Culture is context. That is, culture is that loose and vague collection of values, symbols, rituals, habits, style and attitudes that characterize and distinguish a group of people. The amorphous and hard-to-finger qualities that differentiate the U.S. context from, say, the Japanese or Eastern Europe or Malaysian contexts all become key in how new platforms find a place within people’s lives.
Despite the hubris of gadget geeks and the techno-industry, new technologies don’t in and of themselves change cultures. The interaction is much more complex than that. Every new and important media gadget, from the motion picture to radio to TV to Internet to mobile phones, ultimately is given a place within our culture in ways that the inventors may not have foreseen, because the technology has to negotiate its way into our lives and all our preexisting needs and values.
This interplay between gadgetry and culture is especially apparent in the mobile world. As any global mobile marketer will tell you, the mobile phone has evolved as a gadget in significantly different ways around the globe. In some places, the mobile phone is the first and only contact many people have had with the Internet itself. While we in the U.S. now juggle PC, laptop, smartphone and even tablet, for much of the globe the feature phone is still both the first and the only screen in their interactive media cosmos.
The mobile payment model has been very slow to gain traction in the U.S., but in some other contexts we are already seeing phones being used as payment systems. Even here in the U.S., while many in the industry would have liked to see near-field communications (NFC) and m-payments take hold, shoppers had their own ideas. Last year they started bringing their smartphones into store aisles -- an unexpected move that left many retailers scrambling for a solution.
In a recent survey of multiple device usage in the U.S. and Japan, Dentsu found that cultures matter in the way that people perceive gadgets. For instance, in Japan 51.3% felt that a tablet was closer to a PC and only 39.7% felt that it was closer to a smartphone. In the U.S. the attitude is remarkably different, with only 33.3% saying a tablet is closer to a PC and 57.3% feeling it is closer to a smartphone.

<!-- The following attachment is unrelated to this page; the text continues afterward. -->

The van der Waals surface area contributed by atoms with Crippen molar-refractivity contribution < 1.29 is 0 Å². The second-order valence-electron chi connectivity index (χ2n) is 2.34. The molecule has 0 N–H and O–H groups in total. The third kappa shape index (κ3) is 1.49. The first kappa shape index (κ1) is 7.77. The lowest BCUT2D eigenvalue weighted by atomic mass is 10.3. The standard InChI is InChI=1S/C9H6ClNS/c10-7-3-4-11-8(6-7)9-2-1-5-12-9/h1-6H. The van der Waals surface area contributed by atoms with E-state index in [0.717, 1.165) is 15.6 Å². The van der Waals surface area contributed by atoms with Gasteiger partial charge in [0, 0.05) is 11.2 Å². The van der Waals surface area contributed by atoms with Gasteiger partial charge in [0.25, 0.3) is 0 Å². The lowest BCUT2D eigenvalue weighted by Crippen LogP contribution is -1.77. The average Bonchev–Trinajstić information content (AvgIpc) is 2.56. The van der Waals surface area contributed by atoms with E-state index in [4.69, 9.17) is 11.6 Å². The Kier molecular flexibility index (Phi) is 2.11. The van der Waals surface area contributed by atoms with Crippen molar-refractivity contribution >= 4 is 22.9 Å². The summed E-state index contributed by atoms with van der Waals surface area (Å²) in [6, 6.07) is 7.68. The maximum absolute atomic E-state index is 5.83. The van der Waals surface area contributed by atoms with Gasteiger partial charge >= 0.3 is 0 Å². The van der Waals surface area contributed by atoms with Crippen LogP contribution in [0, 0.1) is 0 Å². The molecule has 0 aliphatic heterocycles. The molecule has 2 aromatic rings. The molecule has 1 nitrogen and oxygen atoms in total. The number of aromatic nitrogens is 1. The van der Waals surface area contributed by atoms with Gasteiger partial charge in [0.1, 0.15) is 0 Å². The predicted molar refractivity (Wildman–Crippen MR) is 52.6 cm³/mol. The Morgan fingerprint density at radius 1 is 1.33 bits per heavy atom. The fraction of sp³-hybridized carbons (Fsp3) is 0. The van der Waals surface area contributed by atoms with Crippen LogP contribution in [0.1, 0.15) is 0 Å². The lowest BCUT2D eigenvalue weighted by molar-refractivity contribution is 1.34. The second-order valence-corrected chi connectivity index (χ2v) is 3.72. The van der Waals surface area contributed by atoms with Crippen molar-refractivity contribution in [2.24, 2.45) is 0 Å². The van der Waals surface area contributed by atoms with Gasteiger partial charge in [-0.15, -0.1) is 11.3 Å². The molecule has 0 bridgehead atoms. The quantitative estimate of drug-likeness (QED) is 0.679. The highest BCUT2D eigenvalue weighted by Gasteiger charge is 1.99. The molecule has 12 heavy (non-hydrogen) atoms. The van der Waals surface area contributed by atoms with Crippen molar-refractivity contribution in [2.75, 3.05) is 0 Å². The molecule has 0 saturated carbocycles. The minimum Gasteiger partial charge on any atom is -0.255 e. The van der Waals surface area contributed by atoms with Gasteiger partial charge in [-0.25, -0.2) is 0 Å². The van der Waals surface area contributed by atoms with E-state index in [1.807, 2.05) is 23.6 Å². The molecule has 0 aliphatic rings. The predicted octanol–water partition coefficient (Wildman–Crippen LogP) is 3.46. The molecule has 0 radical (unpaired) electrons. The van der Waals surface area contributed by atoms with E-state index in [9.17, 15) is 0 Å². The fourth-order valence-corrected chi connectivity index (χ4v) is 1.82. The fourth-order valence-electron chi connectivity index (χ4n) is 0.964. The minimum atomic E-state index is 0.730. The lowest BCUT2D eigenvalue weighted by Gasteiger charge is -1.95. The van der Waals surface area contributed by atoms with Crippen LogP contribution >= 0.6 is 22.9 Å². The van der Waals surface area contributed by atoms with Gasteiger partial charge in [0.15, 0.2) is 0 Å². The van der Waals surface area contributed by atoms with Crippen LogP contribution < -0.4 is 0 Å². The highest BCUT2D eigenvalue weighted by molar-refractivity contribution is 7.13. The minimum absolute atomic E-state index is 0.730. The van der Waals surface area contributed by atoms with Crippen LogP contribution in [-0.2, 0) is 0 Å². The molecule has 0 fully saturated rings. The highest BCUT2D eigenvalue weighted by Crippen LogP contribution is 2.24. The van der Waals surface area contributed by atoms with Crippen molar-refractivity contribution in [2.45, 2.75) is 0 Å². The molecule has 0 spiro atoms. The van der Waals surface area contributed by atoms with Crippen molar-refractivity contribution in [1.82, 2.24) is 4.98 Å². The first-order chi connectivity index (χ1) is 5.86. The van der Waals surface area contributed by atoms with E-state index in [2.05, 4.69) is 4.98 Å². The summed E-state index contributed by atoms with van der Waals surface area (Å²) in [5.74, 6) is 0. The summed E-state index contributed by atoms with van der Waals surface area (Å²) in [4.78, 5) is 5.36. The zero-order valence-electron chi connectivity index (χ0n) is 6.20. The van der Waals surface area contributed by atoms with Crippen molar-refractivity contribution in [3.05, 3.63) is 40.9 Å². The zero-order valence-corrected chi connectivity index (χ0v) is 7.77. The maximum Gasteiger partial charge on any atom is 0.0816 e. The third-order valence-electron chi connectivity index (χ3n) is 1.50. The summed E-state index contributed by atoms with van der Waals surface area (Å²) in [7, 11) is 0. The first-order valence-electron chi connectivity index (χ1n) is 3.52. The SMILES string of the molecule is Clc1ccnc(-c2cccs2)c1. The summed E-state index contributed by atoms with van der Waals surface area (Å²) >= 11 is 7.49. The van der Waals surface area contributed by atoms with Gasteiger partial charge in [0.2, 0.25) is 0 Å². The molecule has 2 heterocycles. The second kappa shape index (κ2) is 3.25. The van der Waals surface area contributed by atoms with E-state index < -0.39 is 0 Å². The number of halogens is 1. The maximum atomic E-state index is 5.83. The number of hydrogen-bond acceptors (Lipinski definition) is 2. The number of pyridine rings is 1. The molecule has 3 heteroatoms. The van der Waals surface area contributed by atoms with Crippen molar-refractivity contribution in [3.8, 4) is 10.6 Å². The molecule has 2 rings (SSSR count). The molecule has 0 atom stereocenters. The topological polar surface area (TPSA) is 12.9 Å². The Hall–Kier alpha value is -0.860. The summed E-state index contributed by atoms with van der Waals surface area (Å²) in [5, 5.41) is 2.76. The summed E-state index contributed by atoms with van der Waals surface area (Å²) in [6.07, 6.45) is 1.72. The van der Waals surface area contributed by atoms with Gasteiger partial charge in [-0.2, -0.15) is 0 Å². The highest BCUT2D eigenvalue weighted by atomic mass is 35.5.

Usage patterns were also quite apart. For U.S. tablet owners, the device has become a persistent mainstay, with most of them using the tablet multiple times a day. In Japan, however, the primary daily uses appear to be social, with 26% using it for social media and 21% for video sharing. In short, the Japanese are not seeing the tablet (yet perhaps) as a media consumption device. Only 6% of Japanese tablet owners are even using tablets daily as ebook readers, compared to 35% in the U.S. For U.S. tablet owners who also own smartphones, 70% to 80% are ebook readers.
Japanese tablet owners are themselves having trouble seeing these devices becoming mainstays. Only 18% of respondents felt that the platform would become a mainstream gadget. For tablet owners here, 38% are already convinced that tablets will be mainstream. Americans are seeing the device evolve as a piece of the media consumption continuum. The connection between tablet and TV is especially pronounced here, where 36% of owners say they use the device to comment on Tv shows over social networks, compared to the 24% who use smartphones to do so.
Dentsu rightly points out that over time the availability of more media options on tablets in Japan could shift attitudes about the device closer to U.S. users'. But the place that the Japanese tablet user is already assigning to tablets, as more of a social than a media tool, suggests a different path for its future, with physical sharing of the tablet playing a bigger role. “While the tablet will no doubt become more of a personal device even in Japan, it may still evolve as a medium where people close to each other communicate, share the same space, and enjoy sharing abundant information.” In other words, the tablet will conform to the social patterns and priorities within that context.
How we allocate the multiple screens now available in our lives will in many ways determine how media and marketers construct strategies for leveraging these screens. We need to think beyond the “always-on” paradigm. Spewing the same old ad crap across all of these displays at once will miss 90% of the opportunity and just make advertising seem even more irrelevant to our needs than it already does. This is not just the Web everywhere. Users will ascribe roles to each screen that aligns with different modes, mindsets, perhaps even moods.
Tracking mere “behaviors” we once identified with someone accessing an auto article in the last six weeks (flag and follow as “auto intender”), will seem like small potatoes in this world. “Contextual targeting” used to mean aligning an ad with the content on a given page. In a multiscreen world, targeting “context” is actually close to targeting real world behaviors –- where someone is, what she is doing and even perhaps what mood she is in or level of receptivity the current screen implies about her. Good luck with this.